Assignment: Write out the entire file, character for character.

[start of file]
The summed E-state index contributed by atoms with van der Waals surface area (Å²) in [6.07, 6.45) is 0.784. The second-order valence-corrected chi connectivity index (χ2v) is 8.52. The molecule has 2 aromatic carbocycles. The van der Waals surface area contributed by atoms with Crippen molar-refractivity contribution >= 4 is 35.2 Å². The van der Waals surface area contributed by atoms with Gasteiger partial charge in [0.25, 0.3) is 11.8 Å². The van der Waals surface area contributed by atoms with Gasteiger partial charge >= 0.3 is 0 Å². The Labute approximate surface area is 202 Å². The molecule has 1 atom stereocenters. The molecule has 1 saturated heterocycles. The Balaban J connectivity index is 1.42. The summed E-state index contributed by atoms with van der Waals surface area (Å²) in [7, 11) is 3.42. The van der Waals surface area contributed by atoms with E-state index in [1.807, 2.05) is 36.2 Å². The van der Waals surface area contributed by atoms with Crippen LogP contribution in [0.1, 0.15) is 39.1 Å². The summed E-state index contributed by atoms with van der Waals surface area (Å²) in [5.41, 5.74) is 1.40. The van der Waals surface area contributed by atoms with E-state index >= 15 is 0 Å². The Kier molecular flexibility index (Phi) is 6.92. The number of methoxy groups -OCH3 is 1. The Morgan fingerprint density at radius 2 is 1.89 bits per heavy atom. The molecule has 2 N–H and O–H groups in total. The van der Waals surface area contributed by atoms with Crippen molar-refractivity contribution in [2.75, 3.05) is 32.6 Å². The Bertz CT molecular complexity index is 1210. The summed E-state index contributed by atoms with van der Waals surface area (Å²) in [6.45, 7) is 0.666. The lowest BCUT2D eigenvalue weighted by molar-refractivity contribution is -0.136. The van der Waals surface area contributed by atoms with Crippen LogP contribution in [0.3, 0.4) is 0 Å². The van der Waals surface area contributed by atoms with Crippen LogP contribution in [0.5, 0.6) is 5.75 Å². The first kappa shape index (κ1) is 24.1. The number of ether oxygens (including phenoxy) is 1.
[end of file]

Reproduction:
The summed E-state index contributed by atoms with van der Waals surface area (Å²) in [6.07, 6.45) is 0.784. The second-order valence-corrected chi connectivity index (χ2v) is 8.52. The molecule has 2 aromatic carbocycles. The van der Waals surface area contributed by atoms with Crippen molar-refractivity contribution >= 4 is 35.2 Å². The van der Waals surface area contributed by atoms with Gasteiger partial charge in [0.25, 0.3) is 11.8 Å². The van der Waals surface area contributed by atoms with Gasteiger partial charge >= 0.3 is 0 Å². The Labute approximate surface area is 202 Å². The molecule has 1 atom stereocenters. The molecule has 1 saturated heterocycles. The Balaban J connectivity index is 1.42. The summed E-state index contributed by atoms with van der Waals surface area (Å²) in [7, 11) is 3.42. The van der Waals surface area contributed by atoms with E-state index in [1.807, 2.05) is 36.2 Å². The van der Waals surface area contributed by atoms with Crippen LogP contribution in [0.1, 0.15) is 39.1 Å². The summed E-state index contributed by atoms with van der Waals surface area (Å²) in [5.41, 5.74) is 1.40. The van der Waals surface area contributed by atoms with E-state index >= 15 is 0 Å². The Kier molecular flexibility index (Phi) is 6.92. The number of methoxy groups -OCH3 is 1. The Morgan fingerprint density at radius 2 is 1.89 bits per heavy atom. The molecule has 2 N–H and O–H groups in total. The van der Waals surface area contributed by atoms with Crippen molar-refractivity contribution in [2.75, 3.05) is 32.6 Å². The Bertz CT molecular complexity index is 1210. The summed E-state index contributed by atoms with van der Waals surface area (Å²) in [6.45, 7) is 0.666. The lowest BCUT2D eigenvalue weighted by molar-refractivity contribution is -0.136. The van der Waals surface area contributed by atoms with Crippen LogP contribution in [0.3, 0.4) is 0 Å². The van der Waals surface area contributed by atoms with Crippen LogP contribution in [0.5, 0.6) is 5.75 Å². The first kappa shape index (κ1) is 24.1. The number of ether oxygens (including phenoxy) is 1.